The Czech Constitutional Court has overturned a law which banned individual gays and lesbians living in a registered partnership from adopting children.

In its ruling on Tuesday, the country’s highest legal authority said that such a ban is discriminatory because individual gays and lesbians who don’t live in the official partnership were allowed to do so.

However, the ruling still does not allow lesbian and gay pairs to adopt children as a couple. “LGBT people in the Czech Republic are still second-class citizens,” Jan Kozubik, an activist with the PROUD gay rights group, said in a statement.

Gays gained the right to civil partnerships in 2006 in the Czech Republic, a relatively liberal eastern EU country of 10.5 million, but they still do not have the right to marriage.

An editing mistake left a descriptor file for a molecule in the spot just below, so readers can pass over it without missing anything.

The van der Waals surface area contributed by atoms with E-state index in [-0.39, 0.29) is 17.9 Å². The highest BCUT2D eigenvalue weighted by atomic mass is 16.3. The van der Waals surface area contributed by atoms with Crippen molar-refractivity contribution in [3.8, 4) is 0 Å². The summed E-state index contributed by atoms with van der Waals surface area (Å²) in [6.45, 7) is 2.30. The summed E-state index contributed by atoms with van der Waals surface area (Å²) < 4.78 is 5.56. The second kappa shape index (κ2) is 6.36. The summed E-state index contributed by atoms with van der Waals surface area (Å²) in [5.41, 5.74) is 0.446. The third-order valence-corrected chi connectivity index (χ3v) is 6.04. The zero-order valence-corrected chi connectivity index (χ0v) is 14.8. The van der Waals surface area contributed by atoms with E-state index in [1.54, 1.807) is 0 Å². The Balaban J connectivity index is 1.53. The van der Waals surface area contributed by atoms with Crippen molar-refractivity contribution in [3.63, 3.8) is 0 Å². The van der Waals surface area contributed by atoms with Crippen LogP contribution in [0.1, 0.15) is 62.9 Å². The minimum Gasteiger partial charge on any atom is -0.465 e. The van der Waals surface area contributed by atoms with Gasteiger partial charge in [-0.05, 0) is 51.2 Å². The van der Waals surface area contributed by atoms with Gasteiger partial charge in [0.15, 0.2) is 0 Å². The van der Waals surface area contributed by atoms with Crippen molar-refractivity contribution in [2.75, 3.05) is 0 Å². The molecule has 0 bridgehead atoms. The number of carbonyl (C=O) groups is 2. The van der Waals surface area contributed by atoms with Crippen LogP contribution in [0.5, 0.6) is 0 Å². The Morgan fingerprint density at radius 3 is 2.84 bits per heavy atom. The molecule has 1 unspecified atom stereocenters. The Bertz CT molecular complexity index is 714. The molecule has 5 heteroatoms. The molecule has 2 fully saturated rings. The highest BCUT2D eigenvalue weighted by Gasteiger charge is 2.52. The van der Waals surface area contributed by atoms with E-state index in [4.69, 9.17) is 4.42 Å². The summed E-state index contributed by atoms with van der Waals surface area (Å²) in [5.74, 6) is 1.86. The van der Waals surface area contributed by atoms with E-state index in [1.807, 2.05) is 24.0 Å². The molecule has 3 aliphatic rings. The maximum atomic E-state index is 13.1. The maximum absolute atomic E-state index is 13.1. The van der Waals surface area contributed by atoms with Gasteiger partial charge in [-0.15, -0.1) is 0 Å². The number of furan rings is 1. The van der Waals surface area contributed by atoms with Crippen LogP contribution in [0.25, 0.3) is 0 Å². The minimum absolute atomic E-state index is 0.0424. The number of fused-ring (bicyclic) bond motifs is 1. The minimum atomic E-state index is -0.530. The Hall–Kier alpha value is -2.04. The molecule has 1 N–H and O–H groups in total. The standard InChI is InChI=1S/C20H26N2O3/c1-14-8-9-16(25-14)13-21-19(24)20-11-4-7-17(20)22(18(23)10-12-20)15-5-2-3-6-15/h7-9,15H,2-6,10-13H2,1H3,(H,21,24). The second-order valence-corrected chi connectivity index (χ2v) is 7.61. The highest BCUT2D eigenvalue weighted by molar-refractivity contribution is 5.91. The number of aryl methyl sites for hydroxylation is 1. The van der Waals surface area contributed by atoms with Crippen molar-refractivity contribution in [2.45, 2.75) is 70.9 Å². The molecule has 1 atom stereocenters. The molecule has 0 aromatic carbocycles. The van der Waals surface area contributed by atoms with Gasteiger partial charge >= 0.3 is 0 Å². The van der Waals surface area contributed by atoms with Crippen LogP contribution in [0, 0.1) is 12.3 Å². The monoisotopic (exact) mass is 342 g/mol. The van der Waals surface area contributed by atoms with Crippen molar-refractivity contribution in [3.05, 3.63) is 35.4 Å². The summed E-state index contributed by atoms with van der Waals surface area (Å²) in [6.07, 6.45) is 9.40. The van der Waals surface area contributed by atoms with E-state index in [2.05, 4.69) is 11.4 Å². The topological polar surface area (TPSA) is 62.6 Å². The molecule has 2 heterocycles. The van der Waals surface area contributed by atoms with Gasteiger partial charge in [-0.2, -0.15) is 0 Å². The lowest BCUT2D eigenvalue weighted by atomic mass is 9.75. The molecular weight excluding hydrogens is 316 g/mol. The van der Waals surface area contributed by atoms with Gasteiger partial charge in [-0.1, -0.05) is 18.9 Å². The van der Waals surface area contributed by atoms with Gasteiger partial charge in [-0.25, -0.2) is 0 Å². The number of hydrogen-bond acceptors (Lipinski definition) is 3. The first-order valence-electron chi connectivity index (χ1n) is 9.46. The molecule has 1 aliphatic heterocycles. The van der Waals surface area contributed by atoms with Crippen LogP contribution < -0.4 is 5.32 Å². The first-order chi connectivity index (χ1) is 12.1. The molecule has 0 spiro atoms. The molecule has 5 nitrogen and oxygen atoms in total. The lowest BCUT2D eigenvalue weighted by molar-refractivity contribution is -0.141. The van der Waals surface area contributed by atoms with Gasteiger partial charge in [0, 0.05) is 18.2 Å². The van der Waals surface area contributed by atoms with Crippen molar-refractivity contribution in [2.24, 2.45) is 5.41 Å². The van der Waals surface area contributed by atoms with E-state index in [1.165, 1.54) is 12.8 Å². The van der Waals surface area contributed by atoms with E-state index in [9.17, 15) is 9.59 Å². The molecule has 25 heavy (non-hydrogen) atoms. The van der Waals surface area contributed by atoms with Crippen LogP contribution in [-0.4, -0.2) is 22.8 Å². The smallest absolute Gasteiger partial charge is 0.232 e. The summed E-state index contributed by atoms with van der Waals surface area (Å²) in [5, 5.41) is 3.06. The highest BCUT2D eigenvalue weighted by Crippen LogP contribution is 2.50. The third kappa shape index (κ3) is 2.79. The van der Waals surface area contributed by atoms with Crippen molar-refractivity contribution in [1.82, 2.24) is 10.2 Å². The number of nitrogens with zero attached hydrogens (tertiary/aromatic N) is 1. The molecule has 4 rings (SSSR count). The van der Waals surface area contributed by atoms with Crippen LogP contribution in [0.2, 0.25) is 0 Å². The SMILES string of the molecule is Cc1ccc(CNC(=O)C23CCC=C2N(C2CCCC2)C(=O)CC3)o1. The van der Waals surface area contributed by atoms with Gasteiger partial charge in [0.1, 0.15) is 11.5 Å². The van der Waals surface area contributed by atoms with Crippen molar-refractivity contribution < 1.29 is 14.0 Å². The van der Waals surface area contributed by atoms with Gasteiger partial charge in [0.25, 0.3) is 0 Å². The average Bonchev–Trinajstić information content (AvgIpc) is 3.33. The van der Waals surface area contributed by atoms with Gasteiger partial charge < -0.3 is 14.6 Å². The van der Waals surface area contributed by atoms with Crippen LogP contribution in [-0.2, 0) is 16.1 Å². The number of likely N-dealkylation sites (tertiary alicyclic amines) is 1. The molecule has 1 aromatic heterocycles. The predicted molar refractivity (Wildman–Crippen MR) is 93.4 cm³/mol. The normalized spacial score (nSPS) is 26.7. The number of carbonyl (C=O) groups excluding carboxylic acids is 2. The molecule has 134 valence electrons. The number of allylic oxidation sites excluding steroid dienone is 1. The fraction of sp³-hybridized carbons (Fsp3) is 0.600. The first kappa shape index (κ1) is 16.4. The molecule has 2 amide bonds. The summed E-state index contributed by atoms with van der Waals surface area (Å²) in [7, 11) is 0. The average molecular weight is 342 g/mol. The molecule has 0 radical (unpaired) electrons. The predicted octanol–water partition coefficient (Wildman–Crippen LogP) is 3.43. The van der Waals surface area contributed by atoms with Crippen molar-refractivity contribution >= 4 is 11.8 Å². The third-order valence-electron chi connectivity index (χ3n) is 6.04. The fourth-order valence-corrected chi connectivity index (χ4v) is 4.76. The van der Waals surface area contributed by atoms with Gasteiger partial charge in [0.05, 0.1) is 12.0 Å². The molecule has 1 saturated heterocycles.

Nearly 60 percent of Czechs agree that gays and lesbians should have the right to adopt their partners’ children, while around 50 percent approve of gay marriage, according to a May 2015 poll by the Czech Academy of Sciences.

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Dave Patterson is a content marketer. A writer by day and a reader by night. Coffee addict.